Theresa May has directly condemned US President Donald Trump's Twitter attacks on London Mayor Sadiq Khan as "wrong". During the US presidential election campaign, Khan was among many people who spoke out against Trump's proposed ban on Muslims entering the United States, an idea he said would play into the hands of extremists.
"Let's do an IQ test", Trump interrupted, before saying that he was offended by what Khan had said (including his hope that Trump loses the election) and he wouldn't forget.
Trump, in the aftermath of an attack in San Bernardino, California, calls in a statement for a "total and complete shutdown of Muslims entering the United States until our country's representatives can figure out what the hell is going on".
A YouGov survey last week found that Khan enjoys greater public trust to keep London secure than either May or her main rival, Labour leader Jeremy Corbyn. "One of the things the police, all of us need to do is make sure we're as safe as we possibly can be", Khan said.
"As a proud and patriotic British Muslim I say this you do not commit these disgusting acts in my name".
Trump mocked Khan's comment on Sunday, suggesting in a tweet that the mayor was downplaying the attacks.
In the article, Khan was reported as saying that being prepared for terror attacks was "part and parcel" of living in a major city. "And I think on many, many things, Donald Trump is wrong", he said.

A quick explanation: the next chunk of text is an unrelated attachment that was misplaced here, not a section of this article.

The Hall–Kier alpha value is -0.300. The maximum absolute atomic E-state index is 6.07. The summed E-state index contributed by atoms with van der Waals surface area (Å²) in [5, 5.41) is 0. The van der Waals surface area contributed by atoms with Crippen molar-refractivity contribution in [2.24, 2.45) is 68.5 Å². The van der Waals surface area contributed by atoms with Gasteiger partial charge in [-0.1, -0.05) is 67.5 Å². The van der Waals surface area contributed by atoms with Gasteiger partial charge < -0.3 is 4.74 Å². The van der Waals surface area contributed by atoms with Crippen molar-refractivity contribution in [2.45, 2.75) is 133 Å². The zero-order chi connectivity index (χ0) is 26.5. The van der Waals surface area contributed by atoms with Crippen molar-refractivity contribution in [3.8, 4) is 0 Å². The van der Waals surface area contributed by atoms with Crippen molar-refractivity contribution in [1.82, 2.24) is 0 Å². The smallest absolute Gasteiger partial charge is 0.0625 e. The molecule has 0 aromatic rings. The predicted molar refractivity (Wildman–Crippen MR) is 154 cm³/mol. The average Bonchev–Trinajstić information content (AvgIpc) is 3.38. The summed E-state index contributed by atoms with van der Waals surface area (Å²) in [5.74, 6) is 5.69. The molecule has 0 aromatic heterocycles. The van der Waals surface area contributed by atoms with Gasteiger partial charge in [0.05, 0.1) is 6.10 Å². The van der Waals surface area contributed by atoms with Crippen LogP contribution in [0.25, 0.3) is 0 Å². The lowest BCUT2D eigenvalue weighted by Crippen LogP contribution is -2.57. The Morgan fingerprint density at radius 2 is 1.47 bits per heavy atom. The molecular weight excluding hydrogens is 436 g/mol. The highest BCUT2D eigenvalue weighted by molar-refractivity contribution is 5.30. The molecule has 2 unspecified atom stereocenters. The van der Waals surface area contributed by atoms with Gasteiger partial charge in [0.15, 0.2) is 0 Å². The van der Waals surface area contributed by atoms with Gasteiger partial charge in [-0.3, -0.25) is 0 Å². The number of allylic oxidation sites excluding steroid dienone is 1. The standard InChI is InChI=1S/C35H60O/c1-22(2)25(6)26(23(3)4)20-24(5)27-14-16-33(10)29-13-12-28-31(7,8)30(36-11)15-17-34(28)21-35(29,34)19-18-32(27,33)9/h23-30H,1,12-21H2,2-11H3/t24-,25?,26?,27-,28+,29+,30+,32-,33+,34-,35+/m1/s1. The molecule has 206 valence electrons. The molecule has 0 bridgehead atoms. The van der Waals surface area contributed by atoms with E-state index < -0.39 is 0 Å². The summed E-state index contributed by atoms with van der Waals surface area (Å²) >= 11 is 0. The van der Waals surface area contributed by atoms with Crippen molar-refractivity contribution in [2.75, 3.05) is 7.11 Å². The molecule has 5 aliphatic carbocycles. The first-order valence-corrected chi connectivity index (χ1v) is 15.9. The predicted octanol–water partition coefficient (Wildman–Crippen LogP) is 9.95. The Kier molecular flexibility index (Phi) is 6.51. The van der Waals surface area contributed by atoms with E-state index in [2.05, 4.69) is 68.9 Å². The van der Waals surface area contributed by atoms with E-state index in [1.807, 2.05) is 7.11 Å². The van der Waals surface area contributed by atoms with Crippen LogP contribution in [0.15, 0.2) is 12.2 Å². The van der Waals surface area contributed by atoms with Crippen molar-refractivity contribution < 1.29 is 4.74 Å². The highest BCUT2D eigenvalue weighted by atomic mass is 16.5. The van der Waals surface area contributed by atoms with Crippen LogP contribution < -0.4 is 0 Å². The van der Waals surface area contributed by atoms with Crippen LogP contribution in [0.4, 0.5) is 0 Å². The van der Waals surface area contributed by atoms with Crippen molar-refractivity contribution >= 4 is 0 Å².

Post recent terror attacks, Khan told Londoners there was "no reason to be alarmed" about an increased police presence in the coming days.
The next day, Khan tells Amanpour that he isn't going to reply to the President's son. "I've got better and more important things to focus on".
Three jihadis drove a van into pedestrians on London Bridge on Saturday night before running into the bustling Borough Market area where they slit people's throats and stabbed them indiscriminately.
"Londoners will see an increased police presence today and over the course of the next few days".
"There's no reason to be alarmed", he says. However, his remark was taken out of context and used to create fear owing to Mr Khan's religious affiliation.
According to The Hill, Khan doesn't fancy welcoming Donald Trump to England when he spewed such vitriol immediately following the London Bridge terrorist attack. Trump wrote. MSM referred to mainstream media.
In London, Lew Lukens, the acting U.S. ambassador, also contradicted Trump, praising Khan's leadership.
The date of Trump's first visit to Britain as president has not yet been finalised.
"I don't think we should roll out the red carpet to the president of the United States of America in the circumstances where his policies go against everything we stand for", Khan told Channel 4 on Monday.
He continued, "When you have a special relationship it is no different from when you have got a close mate". You stand shoulder to shoulder with them in times of adversity but you call them out when they are wrong and you tell them when they are wrong.